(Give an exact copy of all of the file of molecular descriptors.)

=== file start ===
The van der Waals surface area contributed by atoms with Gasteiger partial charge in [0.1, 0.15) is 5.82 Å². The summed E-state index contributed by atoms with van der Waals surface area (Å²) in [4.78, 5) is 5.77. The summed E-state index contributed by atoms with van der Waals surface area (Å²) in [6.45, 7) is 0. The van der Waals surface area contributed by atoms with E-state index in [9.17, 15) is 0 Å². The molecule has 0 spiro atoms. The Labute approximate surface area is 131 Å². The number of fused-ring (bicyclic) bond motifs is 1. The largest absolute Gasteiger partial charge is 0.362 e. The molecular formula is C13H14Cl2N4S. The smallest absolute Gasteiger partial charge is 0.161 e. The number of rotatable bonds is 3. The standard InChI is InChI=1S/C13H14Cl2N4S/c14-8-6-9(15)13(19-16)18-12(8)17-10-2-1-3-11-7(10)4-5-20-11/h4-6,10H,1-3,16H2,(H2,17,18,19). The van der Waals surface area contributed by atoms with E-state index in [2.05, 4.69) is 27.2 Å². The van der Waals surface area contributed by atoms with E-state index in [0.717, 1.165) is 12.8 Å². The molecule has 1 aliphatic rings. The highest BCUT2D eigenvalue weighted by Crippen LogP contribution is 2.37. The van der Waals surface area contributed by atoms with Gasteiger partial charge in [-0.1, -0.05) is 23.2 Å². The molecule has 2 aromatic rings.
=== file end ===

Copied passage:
The van der Waals surface area contributed by atoms with Gasteiger partial charge in [0.1, 0.15) is 5.82 Å². The summed E-state index contributed by atoms with van der Waals surface area (Å²) in [4.78, 5) is 5.77. The summed E-state index contributed by atoms with van der Waals surface area (Å²) in [6.45, 7) is 0. The van der Waals surface area contributed by atoms with E-state index in [9.17, 15) is 0 Å². The molecule has 0 spiro atoms. The Labute approximate surface area is 131 Å². The number of fused-ring (bicyclic) bond motifs is 1. The largest absolute Gasteiger partial charge is 0.362 e. The molecular formula is C13H14Cl2N4S. The smallest absolute Gasteiger partial charge is 0.161 e. The number of rotatable bonds is 3. The standard InChI is InChI=1S/C13H14Cl2N4S/c14-8-6-9(15)13(19-16)18-12(8)17-10-2-1-3-11-7(10)4-5-20-11/h4-6,10H,1-3,16H2,(H2,17,18,19). The van der Waals surface area contributed by atoms with E-state index in [2.05, 4.69) is 27.2 Å². The van der Waals surface area contributed by atoms with E-state index in [0.717, 1.165) is 12.8 Å². The molecule has 1 aliphatic rings. The highest BCUT2D eigenvalue weighted by Crippen LogP contribution is 2.37. The van der Waals surface area contributed by atoms with Gasteiger partial charge in [-0.1, -0.05) is 23.2 Å². The molecule has 2 aromatic rings.